On August 8th, the Hungarian Daily News posted the headline “Russian Oil Supplies to Hungary have Stopped!” Now it seems that the issue has been at least temporarily resolved.
Ukraine had stopped the flow of Russian oil through the southern half of the Druzhba oil pipeline on August 4th due to technical difficulties with a bank payment for transit fees—complications caused by EU sanctions on financial transactions with Russia, according to Russia’s oil pipeline monopoly Transneft.
Transneft said in a statement that it had paid Ukrainian pipeline operator UkrTransNafta transit fees for August on July 22nd, but that the payment did not go through, as the money was returned to its account on July 28th. Service of Russian oil through the southern part of the pipeline, which passes through Ukraine and delivers to refineries in Hungary, Slovakia, and the Czech Republic was stopped on August 4th. The northern branch of the pipeline, which runs through Belarus and delivers oil to Poland and Germany, remained open. Reuters reported that it verified the southern half of the pipeline was closed.
The Russian pipeline operator blamed EU sanctions on Russia for the shutdown, stating that Gazprombank, which handled the payment, informed it that the money was returned because of European Union restrictions, Reuters reported.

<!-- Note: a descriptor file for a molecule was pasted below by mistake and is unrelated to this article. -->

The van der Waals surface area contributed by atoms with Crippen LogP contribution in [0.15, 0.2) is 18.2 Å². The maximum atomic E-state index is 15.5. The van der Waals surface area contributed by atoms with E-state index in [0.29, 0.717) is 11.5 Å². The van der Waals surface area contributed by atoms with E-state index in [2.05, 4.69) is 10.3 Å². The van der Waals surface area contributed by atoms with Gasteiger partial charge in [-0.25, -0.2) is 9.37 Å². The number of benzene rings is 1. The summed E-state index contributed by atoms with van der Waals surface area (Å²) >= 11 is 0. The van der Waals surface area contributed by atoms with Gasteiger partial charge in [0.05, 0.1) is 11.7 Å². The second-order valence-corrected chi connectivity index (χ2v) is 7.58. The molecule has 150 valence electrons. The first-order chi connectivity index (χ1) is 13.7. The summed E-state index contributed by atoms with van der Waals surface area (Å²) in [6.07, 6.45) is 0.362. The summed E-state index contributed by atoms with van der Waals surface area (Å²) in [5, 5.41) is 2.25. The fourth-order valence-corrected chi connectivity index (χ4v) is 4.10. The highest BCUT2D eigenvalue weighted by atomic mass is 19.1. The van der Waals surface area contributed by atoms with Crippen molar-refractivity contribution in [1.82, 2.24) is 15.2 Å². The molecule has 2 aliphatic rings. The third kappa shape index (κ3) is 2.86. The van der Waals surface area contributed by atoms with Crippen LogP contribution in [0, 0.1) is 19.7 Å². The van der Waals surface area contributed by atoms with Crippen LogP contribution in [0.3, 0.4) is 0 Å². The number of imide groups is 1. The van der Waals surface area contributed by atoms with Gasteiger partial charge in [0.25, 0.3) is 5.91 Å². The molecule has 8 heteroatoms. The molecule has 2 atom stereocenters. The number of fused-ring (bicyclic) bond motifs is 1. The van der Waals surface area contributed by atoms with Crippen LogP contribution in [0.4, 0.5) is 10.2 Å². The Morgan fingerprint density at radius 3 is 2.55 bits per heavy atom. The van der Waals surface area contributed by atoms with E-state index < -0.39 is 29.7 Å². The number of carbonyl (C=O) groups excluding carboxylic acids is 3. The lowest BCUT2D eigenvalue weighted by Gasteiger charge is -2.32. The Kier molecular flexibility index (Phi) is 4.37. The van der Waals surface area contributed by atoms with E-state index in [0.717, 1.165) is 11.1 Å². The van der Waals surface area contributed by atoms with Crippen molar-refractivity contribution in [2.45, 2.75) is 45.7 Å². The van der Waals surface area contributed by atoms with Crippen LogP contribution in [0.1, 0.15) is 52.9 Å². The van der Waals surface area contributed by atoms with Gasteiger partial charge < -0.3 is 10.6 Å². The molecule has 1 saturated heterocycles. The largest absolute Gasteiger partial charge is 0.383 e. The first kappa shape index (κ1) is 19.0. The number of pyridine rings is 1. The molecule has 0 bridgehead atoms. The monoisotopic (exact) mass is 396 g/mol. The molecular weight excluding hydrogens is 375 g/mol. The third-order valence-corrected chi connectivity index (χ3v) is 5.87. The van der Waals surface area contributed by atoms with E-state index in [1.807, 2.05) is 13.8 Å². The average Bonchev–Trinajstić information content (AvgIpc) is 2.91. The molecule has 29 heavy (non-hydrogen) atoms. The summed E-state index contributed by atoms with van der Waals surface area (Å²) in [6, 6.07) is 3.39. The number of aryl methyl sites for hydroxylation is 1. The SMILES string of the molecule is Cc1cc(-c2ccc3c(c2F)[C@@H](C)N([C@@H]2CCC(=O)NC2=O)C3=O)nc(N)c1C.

Under EU sanctions, European banks have to receive approval from a relevant government authority before allowing a transaction, Transneft said.
“The situation is complicated because European regulators haven’t come up yet with a unified position on how banks should act in various jurisdictions, and they haven’t developed a process to issue permits either,” Transneft added.
The company said it was looking into alternative payment systems.
To quickly remedy the situation, Hungary and Slovakia stepped in to pay their share of the transit fees to the Ukrainian pipeline operator, EuroNews reports, and oil resumed flowing to those two countries on Wednesday, August 10th. At the moment, it is not expected to reach the Czech Republic. Czech refinery Unipetrol said it had enough oil for its operations. The Druzhba pipeline is one of two sources of oil for the country’s refineries.
Both Hungary and Slovakia attributed the situation to technical not political problems.
The Hungarian oil company MOL said on Wednesday that paying the fees directly to Ukraine had provided “a swift solution” to “technical issues emerging on the banking front” that had caused a halt in the pipeline.
“I would not see any additional political context behind this because there isn’t any. Simply, there was a technical failure or incorrect assessment. Such glitches happen,” Slovak Economy Minister Richard Sulik said at a news conference.Following news that oil had stopped flowing from Russia via Ukraine, oil jumped, but retreated after the oil started flowing again, Euronews reports. In its embargo on Russian oil imports, which come into force at the end of this year, the EU exempted imports of Russian crude and petroleum products via pipeline for the sake of landlocked countries, such as Hungary, the Czech Republic, and Slovakia, as they have had more difficulty in accessing other oil imports.
Bridget Ryder is Spain-based writer. She has written on politics, environment, and culture for American and international publications. She holds degrees in Spanish and Catholic Studies.